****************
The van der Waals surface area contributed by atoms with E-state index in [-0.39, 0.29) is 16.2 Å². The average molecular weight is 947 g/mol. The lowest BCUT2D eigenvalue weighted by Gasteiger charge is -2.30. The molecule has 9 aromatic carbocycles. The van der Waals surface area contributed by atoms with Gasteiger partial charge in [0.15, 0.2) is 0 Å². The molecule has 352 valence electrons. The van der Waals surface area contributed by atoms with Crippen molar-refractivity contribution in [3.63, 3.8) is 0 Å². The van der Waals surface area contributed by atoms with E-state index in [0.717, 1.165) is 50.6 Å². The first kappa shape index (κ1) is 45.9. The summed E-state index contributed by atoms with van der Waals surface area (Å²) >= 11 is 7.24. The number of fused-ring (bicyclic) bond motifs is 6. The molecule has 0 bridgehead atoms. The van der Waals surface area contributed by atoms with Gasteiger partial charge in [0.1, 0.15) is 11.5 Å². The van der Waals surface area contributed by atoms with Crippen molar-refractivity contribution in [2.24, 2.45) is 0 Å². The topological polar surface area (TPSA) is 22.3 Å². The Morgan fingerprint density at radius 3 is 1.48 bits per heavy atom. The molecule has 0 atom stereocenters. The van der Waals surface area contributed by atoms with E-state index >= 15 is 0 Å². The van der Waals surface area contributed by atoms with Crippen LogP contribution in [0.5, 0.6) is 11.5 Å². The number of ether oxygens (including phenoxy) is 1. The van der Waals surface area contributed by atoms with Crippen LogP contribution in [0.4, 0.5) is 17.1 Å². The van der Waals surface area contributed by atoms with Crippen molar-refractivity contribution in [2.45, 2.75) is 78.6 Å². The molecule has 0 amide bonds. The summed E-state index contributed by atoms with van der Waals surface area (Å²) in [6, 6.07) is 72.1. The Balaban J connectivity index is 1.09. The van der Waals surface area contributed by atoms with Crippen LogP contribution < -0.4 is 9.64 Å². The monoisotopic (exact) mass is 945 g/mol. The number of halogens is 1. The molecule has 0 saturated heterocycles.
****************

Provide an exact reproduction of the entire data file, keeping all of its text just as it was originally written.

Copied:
The van der Waals surface area contributed by atoms with E-state index in [-0.39, 0.29) is 16.2 Å². The average molecular weight is 947 g/mol. The lowest BCUT2D eigenvalue weighted by Gasteiger charge is -2.30. The molecule has 9 aromatic carbocycles. The van der Waals surface area contributed by atoms with Gasteiger partial charge in [0.15, 0.2) is 0 Å². The molecule has 352 valence electrons. The van der Waals surface area contributed by atoms with Crippen molar-refractivity contribution in [3.63, 3.8) is 0 Å². The van der Waals surface area contributed by atoms with E-state index in [0.717, 1.165) is 50.6 Å². The first kappa shape index (κ1) is 45.9. The summed E-state index contributed by atoms with van der Waals surface area (Å²) >= 11 is 7.24. The number of fused-ring (bicyclic) bond motifs is 6. The molecule has 0 bridgehead atoms. The van der Waals surface area contributed by atoms with Gasteiger partial charge in [0.1, 0.15) is 11.5 Å². The van der Waals surface area contributed by atoms with Crippen molar-refractivity contribution in [2.24, 2.45) is 0 Å². The topological polar surface area (TPSA) is 22.3 Å². The Morgan fingerprint density at radius 3 is 1.48 bits per heavy atom. The molecule has 0 atom stereocenters. The van der Waals surface area contributed by atoms with E-state index >= 15 is 0 Å². The van der Waals surface area contributed by atoms with Crippen LogP contribution in [0.5, 0.6) is 11.5 Å². The number of ether oxygens (including phenoxy) is 1. The van der Waals surface area contributed by atoms with Crippen LogP contribution in [0.4, 0.5) is 17.1 Å². The van der Waals surface area contributed by atoms with Crippen molar-refractivity contribution in [2.45, 2.75) is 78.6 Å². The molecule has 0 amide bonds. The summed E-state index contributed by atoms with van der Waals surface area (Å²) in [6, 6.07) is 72.1. The Balaban J connectivity index is 1.09. The van der Waals surface area contributed by atoms with Crippen LogP contribution < -0.4 is 9.64 Å². The monoisotopic (exact) mass is 945 g/mol. The number of halogens is 1. The molecule has 0 saturated heterocycles.